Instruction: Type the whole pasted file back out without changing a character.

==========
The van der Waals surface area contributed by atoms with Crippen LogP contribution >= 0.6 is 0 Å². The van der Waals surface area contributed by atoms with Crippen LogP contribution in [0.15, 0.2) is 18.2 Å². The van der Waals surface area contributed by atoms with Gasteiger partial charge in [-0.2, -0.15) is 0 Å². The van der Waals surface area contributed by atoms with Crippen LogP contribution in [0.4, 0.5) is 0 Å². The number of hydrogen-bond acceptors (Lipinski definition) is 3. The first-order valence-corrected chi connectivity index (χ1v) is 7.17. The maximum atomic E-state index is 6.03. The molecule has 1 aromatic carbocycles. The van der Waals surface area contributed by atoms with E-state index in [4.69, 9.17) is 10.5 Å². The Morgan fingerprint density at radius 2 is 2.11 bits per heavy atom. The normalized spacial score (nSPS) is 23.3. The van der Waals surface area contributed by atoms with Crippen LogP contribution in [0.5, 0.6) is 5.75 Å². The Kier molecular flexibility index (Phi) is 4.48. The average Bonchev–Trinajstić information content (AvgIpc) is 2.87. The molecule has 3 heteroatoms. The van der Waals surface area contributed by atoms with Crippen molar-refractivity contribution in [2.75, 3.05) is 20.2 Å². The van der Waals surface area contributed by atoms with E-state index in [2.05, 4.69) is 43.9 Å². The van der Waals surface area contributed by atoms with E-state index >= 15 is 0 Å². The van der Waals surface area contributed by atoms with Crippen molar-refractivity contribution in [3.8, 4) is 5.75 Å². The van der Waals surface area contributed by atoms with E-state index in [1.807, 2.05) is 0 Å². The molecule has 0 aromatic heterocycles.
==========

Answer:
The van der Waals surface area contributed by atoms with Crippen LogP contribution >= 0.6 is 0 Å². The van der Waals surface area contributed by atoms with Crippen LogP contribution in [0.15, 0.2) is 18.2 Å². The van der Waals surface area contributed by atoms with Gasteiger partial charge in [-0.2, -0.15) is 0 Å². The van der Waals surface area contributed by atoms with Crippen LogP contribution in [0.4, 0.5) is 0 Å². The number of hydrogen-bond acceptors (Lipinski definition) is 3. The first-order valence-corrected chi connectivity index (χ1v) is 7.17. The maximum atomic E-state index is 6.03. The molecule has 1 aromatic carbocycles. The van der Waals surface area contributed by atoms with E-state index in [4.69, 9.17) is 10.5 Å². The Morgan fingerprint density at radius 2 is 2.11 bits per heavy atom. The normalized spacial score (nSPS) is 23.3. The van der Waals surface area contributed by atoms with Crippen LogP contribution in [0.5, 0.6) is 5.75 Å². The Kier molecular flexibility index (Phi) is 4.48. The average Bonchev–Trinajstić information content (AvgIpc) is 2.87. The molecule has 3 heteroatoms. The van der Waals surface area contributed by atoms with Crippen molar-refractivity contribution in [2.75, 3.05) is 20.2 Å². The van der Waals surface area contributed by atoms with E-state index in [2.05, 4.69) is 43.9 Å². The van der Waals surface area contributed by atoms with E-state index >= 15 is 0 Å². The van der Waals surface area contributed by atoms with Crippen molar-refractivity contribution in [3.8, 4) is 5.75 Å². The van der Waals surface area contributed by atoms with E-state index in [1.807, 2.05) is 0 Å². The molecule has 0 aromatic heterocycles.